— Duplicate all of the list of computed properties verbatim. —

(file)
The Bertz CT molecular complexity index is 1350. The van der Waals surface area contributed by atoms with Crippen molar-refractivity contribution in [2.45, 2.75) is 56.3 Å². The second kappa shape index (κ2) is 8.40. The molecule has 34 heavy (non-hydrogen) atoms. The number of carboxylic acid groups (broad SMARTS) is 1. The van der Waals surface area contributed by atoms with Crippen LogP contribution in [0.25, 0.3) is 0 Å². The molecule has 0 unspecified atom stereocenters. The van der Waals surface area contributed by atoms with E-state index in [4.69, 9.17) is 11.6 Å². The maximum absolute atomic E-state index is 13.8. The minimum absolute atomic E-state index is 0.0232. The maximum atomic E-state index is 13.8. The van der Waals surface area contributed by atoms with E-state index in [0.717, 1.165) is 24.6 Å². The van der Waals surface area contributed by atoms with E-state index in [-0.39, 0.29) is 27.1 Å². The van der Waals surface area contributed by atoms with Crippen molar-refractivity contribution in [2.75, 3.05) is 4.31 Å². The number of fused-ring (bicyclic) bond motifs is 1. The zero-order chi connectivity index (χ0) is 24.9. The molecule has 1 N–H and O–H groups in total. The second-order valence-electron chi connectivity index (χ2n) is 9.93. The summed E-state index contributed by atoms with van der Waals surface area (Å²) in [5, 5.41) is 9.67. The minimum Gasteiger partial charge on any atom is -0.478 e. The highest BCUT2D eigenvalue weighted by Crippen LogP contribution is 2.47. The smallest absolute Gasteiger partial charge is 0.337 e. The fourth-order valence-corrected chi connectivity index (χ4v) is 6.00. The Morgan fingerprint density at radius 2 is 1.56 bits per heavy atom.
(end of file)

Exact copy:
The Bertz CT molecular complexity index is 1350. The van der Waals surface area contributed by atoms with Crippen molar-refractivity contribution in [2.45, 2.75) is 56.3 Å². The second kappa shape index (κ2) is 8.40. The molecule has 34 heavy (non-hydrogen) atoms. The number of carboxylic acid groups (broad SMARTS) is 1. The van der Waals surface area contributed by atoms with Crippen LogP contribution in [0.25, 0.3) is 0 Å². The molecule has 0 unspecified atom stereocenters. The van der Waals surface area contributed by atoms with E-state index in [4.69, 9.17) is 11.6 Å². The maximum absolute atomic E-state index is 13.8. The minimum absolute atomic E-state index is 0.0232. The maximum atomic E-state index is 13.8. The van der Waals surface area contributed by atoms with E-state index in [0.717, 1.165) is 24.6 Å². The van der Waals surface area contributed by atoms with E-state index in [-0.39, 0.29) is 27.1 Å². The van der Waals surface area contributed by atoms with Crippen molar-refractivity contribution in [2.75, 3.05) is 4.31 Å². The number of fused-ring (bicyclic) bond motifs is 1. The zero-order chi connectivity index (χ0) is 24.9. The molecule has 1 N–H and O–H groups in total. The second-order valence-electron chi connectivity index (χ2n) is 9.93. The summed E-state index contributed by atoms with van der Waals surface area (Å²) in [5, 5.41) is 9.67. The minimum Gasteiger partial charge on any atom is -0.478 e. The highest BCUT2D eigenvalue weighted by Crippen LogP contribution is 2.47. The smallest absolute Gasteiger partial charge is 0.337 e. The fourth-order valence-corrected chi connectivity index (χ4v) is 6.00. The Morgan fingerprint density at radius 2 is 1.56 bits per heavy atom.